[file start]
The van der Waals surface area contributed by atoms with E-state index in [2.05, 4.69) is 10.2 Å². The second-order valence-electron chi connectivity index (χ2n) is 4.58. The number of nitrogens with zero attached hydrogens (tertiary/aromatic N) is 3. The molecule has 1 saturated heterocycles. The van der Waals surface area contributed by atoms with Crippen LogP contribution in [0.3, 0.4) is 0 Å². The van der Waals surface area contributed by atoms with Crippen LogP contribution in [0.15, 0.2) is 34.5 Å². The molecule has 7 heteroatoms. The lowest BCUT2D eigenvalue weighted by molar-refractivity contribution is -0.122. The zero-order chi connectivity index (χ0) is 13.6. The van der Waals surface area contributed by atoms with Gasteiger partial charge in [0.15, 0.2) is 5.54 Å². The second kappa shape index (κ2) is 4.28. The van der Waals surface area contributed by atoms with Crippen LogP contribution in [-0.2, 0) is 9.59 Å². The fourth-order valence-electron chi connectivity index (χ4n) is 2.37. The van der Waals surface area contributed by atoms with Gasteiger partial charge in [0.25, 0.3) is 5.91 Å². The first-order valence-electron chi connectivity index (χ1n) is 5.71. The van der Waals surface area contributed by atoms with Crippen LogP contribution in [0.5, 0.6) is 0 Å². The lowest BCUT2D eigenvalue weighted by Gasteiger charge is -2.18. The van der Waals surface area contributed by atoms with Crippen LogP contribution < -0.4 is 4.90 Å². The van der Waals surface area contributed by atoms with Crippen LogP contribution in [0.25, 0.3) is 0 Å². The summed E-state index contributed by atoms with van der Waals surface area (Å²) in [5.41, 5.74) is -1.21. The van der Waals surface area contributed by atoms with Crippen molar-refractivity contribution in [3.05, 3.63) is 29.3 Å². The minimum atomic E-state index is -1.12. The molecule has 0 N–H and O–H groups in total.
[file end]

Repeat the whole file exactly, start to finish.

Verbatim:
The van der Waals surface area contributed by atoms with E-state index in [2.05, 4.69) is 10.2 Å². The second-order valence-electron chi connectivity index (χ2n) is 4.58. The number of nitrogens with zero attached hydrogens (tertiary/aromatic N) is 3. The molecule has 1 saturated heterocycles. The van der Waals surface area contributed by atoms with Crippen LogP contribution in [0.3, 0.4) is 0 Å². The van der Waals surface area contributed by atoms with Crippen LogP contribution in [0.15, 0.2) is 34.5 Å². The molecule has 7 heteroatoms. The lowest BCUT2D eigenvalue weighted by molar-refractivity contribution is -0.122. The zero-order chi connectivity index (χ0) is 13.6. The van der Waals surface area contributed by atoms with Gasteiger partial charge in [0.15, 0.2) is 5.54 Å². The second kappa shape index (κ2) is 4.28. The van der Waals surface area contributed by atoms with Crippen LogP contribution in [-0.2, 0) is 9.59 Å². The fourth-order valence-electron chi connectivity index (χ4n) is 2.37. The van der Waals surface area contributed by atoms with Gasteiger partial charge in [0.25, 0.3) is 5.91 Å². The first-order valence-electron chi connectivity index (χ1n) is 5.71. The van der Waals surface area contributed by atoms with Crippen LogP contribution in [0.5, 0.6) is 0 Å². The lowest BCUT2D eigenvalue weighted by Gasteiger charge is -2.18. The van der Waals surface area contributed by atoms with Crippen LogP contribution < -0.4 is 4.90 Å². The van der Waals surface area contributed by atoms with Crippen LogP contribution in [0.25, 0.3) is 0 Å². The summed E-state index contributed by atoms with van der Waals surface area (Å²) in [5.41, 5.74) is -1.21. The van der Waals surface area contributed by atoms with Crippen molar-refractivity contribution in [3.05, 3.63) is 29.3 Å². The minimum atomic E-state index is -1.12. The molecule has 0 N–H and O–H groups in total.